Photographer reveals the secret of the Windows XP desktop image

Illustration for article titled Photographer reveals the secret of the Windows XP desktop image

Charles O'Rear is the photographer who took Bliss, the image that became the desktop of every single Windows XP computer in the world. Billions saw it and probably think the photo is so perfect and colorful that it is computer generated—or at least Photoshopped. O'Rear reveals the origin of the photo in this video.

So there you have it. The secret to such perfection was just a perfect hill on the perfect time of the year with a perfect sky combined with some color Fuji Film inside the legendary Mamiya RZ67 camera sitting on top of a tripod. No retouching. No computer generated anything. Just one amazing photo with a punching color combination. He thinks that if he had made the photo with a 35mm SLR it wouldn't have been the same.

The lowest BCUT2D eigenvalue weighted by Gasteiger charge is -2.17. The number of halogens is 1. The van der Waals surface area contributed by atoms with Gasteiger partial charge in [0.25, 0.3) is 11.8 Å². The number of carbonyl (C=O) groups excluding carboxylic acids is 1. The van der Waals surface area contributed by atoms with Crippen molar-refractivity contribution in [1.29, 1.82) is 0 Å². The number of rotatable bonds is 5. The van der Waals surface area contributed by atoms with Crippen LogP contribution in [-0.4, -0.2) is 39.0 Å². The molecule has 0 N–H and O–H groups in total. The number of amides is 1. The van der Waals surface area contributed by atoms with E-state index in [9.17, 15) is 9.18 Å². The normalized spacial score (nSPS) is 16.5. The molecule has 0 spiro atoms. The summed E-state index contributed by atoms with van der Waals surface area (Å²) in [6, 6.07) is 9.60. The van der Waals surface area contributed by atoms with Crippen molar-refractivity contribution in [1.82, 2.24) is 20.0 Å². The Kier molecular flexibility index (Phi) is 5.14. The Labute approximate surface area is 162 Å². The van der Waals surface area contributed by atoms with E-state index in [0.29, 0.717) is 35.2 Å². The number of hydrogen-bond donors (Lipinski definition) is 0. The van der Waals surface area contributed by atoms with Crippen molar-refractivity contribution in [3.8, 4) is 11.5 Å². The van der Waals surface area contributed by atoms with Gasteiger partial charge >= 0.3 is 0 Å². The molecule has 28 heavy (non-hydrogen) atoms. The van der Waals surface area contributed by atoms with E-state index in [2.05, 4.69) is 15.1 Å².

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Nothing to See Here!

Jesus, this isn't really a secret, it's not hard to read up about it on the Wikipedia page -…

Definitely for a long time I thought it was fake, either Photoshopped heavily or CGI, wasn't until a few years ago that I discovered it was real.

I think that, considering it's real, it's kind of an ugly photo. I like it though and think it's cool to think that you can take such a photo, but at the same time I think it's ugly for a real image, it's over-saturated.

Now what I want answered is why the video didn't start with the Windows XP startup sound? I was honestly shocked to not hear that. And is that a real piano?